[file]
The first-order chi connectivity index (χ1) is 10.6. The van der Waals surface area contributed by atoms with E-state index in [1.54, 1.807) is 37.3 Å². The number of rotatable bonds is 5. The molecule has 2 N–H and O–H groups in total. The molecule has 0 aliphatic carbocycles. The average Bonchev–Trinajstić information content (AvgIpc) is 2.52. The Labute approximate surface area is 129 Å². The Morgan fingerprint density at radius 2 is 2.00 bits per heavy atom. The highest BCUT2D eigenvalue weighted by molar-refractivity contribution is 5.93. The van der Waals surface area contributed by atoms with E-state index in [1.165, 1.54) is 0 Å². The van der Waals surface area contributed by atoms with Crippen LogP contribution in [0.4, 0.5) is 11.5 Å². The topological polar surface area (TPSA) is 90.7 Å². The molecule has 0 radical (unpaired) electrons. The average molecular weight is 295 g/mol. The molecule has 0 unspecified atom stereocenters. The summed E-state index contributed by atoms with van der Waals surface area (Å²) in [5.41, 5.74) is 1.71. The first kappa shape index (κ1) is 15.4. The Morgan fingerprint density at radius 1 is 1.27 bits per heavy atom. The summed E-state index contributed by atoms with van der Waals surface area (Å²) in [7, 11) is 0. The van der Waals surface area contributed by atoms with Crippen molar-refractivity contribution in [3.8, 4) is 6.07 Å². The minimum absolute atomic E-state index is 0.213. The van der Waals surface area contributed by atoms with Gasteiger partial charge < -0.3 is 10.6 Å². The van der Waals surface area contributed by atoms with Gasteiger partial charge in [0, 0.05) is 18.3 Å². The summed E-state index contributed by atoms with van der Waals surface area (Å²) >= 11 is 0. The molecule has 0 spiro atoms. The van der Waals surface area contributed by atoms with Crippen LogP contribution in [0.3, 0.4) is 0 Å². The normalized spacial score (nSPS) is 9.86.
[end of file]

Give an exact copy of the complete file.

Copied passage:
The first-order chi connectivity index (χ1) is 10.6. The van der Waals surface area contributed by atoms with E-state index in [1.54, 1.807) is 37.3 Å². The number of rotatable bonds is 5. The molecule has 2 N–H and O–H groups in total. The molecule has 0 aliphatic carbocycles. The average Bonchev–Trinajstić information content (AvgIpc) is 2.52. The Labute approximate surface area is 129 Å². The Morgan fingerprint density at radius 2 is 2.00 bits per heavy atom. The highest BCUT2D eigenvalue weighted by molar-refractivity contribution is 5.93. The van der Waals surface area contributed by atoms with E-state index in [1.165, 1.54) is 0 Å². The van der Waals surface area contributed by atoms with Crippen LogP contribution in [0.4, 0.5) is 11.5 Å². The topological polar surface area (TPSA) is 90.7 Å². The molecule has 0 radical (unpaired) electrons. The average molecular weight is 295 g/mol. The molecule has 0 unspecified atom stereocenters. The summed E-state index contributed by atoms with van der Waals surface area (Å²) in [5.41, 5.74) is 1.71. The first kappa shape index (κ1) is 15.4. The Morgan fingerprint density at radius 1 is 1.27 bits per heavy atom. The summed E-state index contributed by atoms with van der Waals surface area (Å²) in [7, 11) is 0. The van der Waals surface area contributed by atoms with Crippen molar-refractivity contribution in [3.8, 4) is 6.07 Å². The minimum absolute atomic E-state index is 0.213. The van der Waals surface area contributed by atoms with Gasteiger partial charge < -0.3 is 10.6 Å². The van der Waals surface area contributed by atoms with Gasteiger partial charge in [0, 0.05) is 18.3 Å². The summed E-state index contributed by atoms with van der Waals surface area (Å²) >= 11 is 0. The molecule has 0 spiro atoms. The van der Waals surface area contributed by atoms with Crippen LogP contribution in [0.3, 0.4) is 0 Å². The normalized spacial score (nSPS) is 9.86.